A compromise deal struck between the government and residents of the Amona outpost was overridden by the High Court on Wednesday, as justices accepted a Palestinian petition against relocating the settlers to an adjacent plot.

The decision came as police were evacuating the West Bank outpost, which the High Court has long determined was built on privately owned Palestinian land. The same court accepted Wednesday that the land earmarked by the government for the evacuated settlers also belongs to Palestinians.

In a final ruling in 2014, the High Court ordered the government to evacuate and demolish the hilltop community by December 25, 2016. But under fierce pressure from settlers and their Knesset supporters, the government in late December secured a 45-day extension from the court until February 8, after reaching an agreement with Amona residents that would see 24 of the outpost’s 41 families moved to an adjacent plot of land on the same hilltop, while the rest would relocate to the nearby settlement of Ofra.

But local Palestinians objected to the government plan, saying the adjacent plot was also privately owned.

Israeli human rights group Yesh Din then petitioned the High Court on behalf of the Palestinian claimants.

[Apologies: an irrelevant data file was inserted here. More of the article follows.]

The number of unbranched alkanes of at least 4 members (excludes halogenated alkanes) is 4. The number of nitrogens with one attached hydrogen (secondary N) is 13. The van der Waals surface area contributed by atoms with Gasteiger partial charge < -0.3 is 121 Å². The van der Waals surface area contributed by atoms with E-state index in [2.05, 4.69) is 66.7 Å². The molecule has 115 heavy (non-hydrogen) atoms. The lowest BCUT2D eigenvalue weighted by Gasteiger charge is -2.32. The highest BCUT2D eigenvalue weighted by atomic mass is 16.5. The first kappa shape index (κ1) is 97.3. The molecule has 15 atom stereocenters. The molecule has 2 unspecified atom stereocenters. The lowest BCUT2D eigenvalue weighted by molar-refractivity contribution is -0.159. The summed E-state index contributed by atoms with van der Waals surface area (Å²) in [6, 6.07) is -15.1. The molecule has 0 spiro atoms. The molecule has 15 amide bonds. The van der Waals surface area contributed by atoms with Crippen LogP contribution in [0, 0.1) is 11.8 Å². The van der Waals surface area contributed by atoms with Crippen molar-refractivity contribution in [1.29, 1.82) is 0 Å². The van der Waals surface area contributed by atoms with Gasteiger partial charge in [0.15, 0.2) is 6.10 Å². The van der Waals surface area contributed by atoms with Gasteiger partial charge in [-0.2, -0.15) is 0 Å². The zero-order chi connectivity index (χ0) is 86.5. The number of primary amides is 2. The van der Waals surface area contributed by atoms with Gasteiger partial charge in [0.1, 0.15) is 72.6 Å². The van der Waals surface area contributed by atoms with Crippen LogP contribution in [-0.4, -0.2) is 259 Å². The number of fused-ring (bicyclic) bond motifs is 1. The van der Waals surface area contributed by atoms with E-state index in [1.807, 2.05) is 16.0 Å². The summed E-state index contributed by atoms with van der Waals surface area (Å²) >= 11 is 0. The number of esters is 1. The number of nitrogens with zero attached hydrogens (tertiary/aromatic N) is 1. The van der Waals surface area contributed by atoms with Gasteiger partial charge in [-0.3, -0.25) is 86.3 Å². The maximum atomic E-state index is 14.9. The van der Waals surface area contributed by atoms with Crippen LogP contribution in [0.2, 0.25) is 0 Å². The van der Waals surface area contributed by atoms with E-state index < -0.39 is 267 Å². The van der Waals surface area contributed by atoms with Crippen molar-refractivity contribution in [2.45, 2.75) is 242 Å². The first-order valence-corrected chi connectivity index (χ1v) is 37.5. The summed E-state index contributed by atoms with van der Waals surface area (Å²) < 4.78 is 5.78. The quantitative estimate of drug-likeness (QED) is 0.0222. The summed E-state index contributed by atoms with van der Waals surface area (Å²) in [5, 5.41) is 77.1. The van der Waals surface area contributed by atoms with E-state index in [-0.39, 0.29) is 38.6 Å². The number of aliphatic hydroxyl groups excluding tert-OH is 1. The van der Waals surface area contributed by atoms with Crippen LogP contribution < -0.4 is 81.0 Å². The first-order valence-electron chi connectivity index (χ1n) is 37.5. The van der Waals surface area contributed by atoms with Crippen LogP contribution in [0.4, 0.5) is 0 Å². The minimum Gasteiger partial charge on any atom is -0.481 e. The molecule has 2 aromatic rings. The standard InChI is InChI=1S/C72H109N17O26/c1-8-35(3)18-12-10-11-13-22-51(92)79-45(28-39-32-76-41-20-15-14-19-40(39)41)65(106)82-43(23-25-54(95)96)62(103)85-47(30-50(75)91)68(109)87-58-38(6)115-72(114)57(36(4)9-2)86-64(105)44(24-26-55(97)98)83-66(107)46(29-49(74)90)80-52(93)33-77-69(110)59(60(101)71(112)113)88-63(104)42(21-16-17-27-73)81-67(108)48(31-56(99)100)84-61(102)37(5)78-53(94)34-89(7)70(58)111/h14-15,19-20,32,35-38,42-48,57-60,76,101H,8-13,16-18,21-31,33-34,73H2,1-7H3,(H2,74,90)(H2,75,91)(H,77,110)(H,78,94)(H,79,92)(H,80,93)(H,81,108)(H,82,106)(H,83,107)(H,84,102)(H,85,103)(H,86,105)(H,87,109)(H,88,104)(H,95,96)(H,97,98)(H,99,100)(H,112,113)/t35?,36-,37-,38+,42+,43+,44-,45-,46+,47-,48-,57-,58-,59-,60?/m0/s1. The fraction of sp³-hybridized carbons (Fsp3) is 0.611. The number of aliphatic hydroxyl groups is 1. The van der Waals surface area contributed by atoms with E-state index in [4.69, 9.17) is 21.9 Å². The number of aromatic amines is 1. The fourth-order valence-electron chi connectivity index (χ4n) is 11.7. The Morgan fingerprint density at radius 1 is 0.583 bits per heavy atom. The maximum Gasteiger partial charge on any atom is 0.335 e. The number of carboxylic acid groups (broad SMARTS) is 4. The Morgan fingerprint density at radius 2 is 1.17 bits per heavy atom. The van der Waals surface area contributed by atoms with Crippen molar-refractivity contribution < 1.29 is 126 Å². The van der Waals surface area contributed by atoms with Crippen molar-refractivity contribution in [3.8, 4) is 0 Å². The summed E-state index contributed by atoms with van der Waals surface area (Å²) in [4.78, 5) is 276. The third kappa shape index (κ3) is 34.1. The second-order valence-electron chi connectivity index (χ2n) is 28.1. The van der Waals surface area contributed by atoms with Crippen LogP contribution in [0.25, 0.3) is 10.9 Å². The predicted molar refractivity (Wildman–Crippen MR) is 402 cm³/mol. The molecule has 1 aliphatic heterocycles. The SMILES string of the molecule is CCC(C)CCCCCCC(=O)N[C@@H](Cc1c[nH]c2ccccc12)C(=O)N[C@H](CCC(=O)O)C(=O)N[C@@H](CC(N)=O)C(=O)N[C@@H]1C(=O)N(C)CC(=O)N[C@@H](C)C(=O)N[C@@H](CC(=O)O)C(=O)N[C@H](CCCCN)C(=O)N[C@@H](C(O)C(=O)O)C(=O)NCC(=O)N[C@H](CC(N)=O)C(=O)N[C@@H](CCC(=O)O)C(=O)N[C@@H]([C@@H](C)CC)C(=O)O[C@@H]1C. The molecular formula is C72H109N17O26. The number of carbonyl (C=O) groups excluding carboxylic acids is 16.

Earlier this month, the court issued a temporary injunction halting the construction of the new homes, complicating government efforts to find a solution for the settlers and avoid a possible violent standoff.

Last week, Prime Minister Benjamin Netanyahu’s Chief of Staff Yoav Horowitz said the Palestinians’ claim on the land nullified the compromise deal.

A man holds Israeli flag as Israeli security forces gather ahead of the evacuation of the illegal outpost of Amona, on February 1, 2017. (Miriam Alster/Flash90)

A man holds Israeli flag as Israeli security forces gather ahead of the evacuation of the illegal outpost of Amona, on February 1, 2017. (Miriam Alster/Flash90)

Instead, he said the Amona residents were offered new options: build a new settlement in the area, or relocate the entire community to Ofra.

Amona residents initially rejected the government’s counter-offer, saying that remaining on the contested hilltop was the cornerstone of the entire agreement.

But on Wednesday, a community spokesperson told The Times of Israel that residents would agree to relocating the entire settlement.

“In the absence any other option, the residents will accept the offer to establish a new settlement,” Ofer Inbar said.

Authorities were hoping the compromise deal could prevent a repeat of the violence that followed the destruction of several permanent buildings in the outpost in 2006, when the court similarly ruled that buildings were built on private Palestinian land.

On Wednesday, a week ahead of the February 8 deadline, thousands of unarmed police officers descended on the West Bank hilltop to carry out the evacuation and demolition orders.

Threats of clashes hung heavily over the evacuation as supporters of Amona set up makeshift roadblocks and other defenses intended to keep the army from advancing on the outpost, which was the scene of a violent melee during a 2006 partial evacuation.

Though not a repeat of the violent clashes a decade ago, Wednesday’s evacuation saw scuffles break out between police and young, pro-settlement activists protesting the evacuation.

On Wednesday evening, police said 20 officers were injured, and 12 protesters were arrested.